Flyover Australia: Dreamworld registers trademark, looks to increase Flying Theatre capacity

An application by Dreamworld's owners to trademark the name Flyover Australia gives indications of a name. Meanwhile the park has confirmed that they are looking at increasing the capacity of the forthcoming i-Ride flying simulator ride.

Image: Dreamworld. Dreamworld registered the name Flyover Australia days after the formal announcement of their forthcoming i-Ride Flying Theatre.

Dreamworld have permanently closed the Dreamworld Cinema as the opening-day attraction prepares to be transformed into an i-Ride Flying Theatre simulator attraction from Taiwanese manufacturer Brogent.

The ride, which was announced on 26 December, is expected to open in late 2018. It will be Dreamworld's first major attraction since 2014's Tail Spin and perhaps the biggest single ride built at the theme park since 1997's Tower of Terror.

As plans for the ride's construction progresses, Dreamworld appear to have made their first moves towards giving the attraction a formal name.

On 29 December Ardent Leisure (owners of Dreamworld) filed a trademark application with IP Australia for the name Flyover Australia. The current status of their application is Accepted – Awaiting Advertisement, which means it is awaiting advertisement in the Trade Marks Journal before the name is officially protected.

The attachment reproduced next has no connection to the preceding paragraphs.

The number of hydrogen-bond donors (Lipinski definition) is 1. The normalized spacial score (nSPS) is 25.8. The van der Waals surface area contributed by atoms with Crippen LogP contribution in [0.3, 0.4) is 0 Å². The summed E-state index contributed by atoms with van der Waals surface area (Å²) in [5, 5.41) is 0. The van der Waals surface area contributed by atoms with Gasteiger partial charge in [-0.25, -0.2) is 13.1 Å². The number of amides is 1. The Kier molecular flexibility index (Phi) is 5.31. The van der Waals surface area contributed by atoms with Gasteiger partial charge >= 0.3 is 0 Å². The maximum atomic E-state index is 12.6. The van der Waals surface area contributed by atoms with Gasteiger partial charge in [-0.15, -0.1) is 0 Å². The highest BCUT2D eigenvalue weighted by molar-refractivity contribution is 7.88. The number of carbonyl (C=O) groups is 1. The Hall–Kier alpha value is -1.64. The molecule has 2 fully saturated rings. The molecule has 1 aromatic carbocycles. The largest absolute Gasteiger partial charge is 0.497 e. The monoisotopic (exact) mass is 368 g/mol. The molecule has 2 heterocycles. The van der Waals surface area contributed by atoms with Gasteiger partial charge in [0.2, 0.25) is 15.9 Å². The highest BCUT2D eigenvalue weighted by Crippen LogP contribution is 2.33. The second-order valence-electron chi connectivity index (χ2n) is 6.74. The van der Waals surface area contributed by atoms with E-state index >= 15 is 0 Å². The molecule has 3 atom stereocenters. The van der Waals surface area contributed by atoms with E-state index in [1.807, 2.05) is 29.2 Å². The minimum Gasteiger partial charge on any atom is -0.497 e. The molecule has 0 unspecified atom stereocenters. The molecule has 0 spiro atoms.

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The Class 41 trademark includes a wide range of classifications including Cinema presentations and Amusement rides.

Flyover Australia would see the attraction or film's name following the lead of FlyOver Canada, a Brogent i-Ride installation located in Vancouver, Canada.

The company has also applied for a trademark of Flyover New Zealand.

Dreamworld wouldn't comment on the trademark registration, a spokesperson from the park only stating: "Dreamworld has not yet confirmed a name for the i-Ride flying theatre attraction."

Dreamworld seems acutely aware of the sheer popularity and universal appeal of this style of attraction, as the theme park looks to increase its capacity before it even opens. Originally slated to hold 40 people which would allow for around 400 riders per hour, they're now looking to increase this by 50%.

"Dreamworld is exploring the option of increasing the attraction’s capacity from 40 seats to 60 seats. We will confirm this in the coming months," the spokesperson told Parkz exclusively.

When it was first announced in December, Parkz noted that low capacity could be the only issue for an attraction that will certainly be immensely popular. Solving this issue before it happens will surely go a long way to the perennial success of the ride.

Dreamworld's Flying Theatre is expected to open in late 2018.

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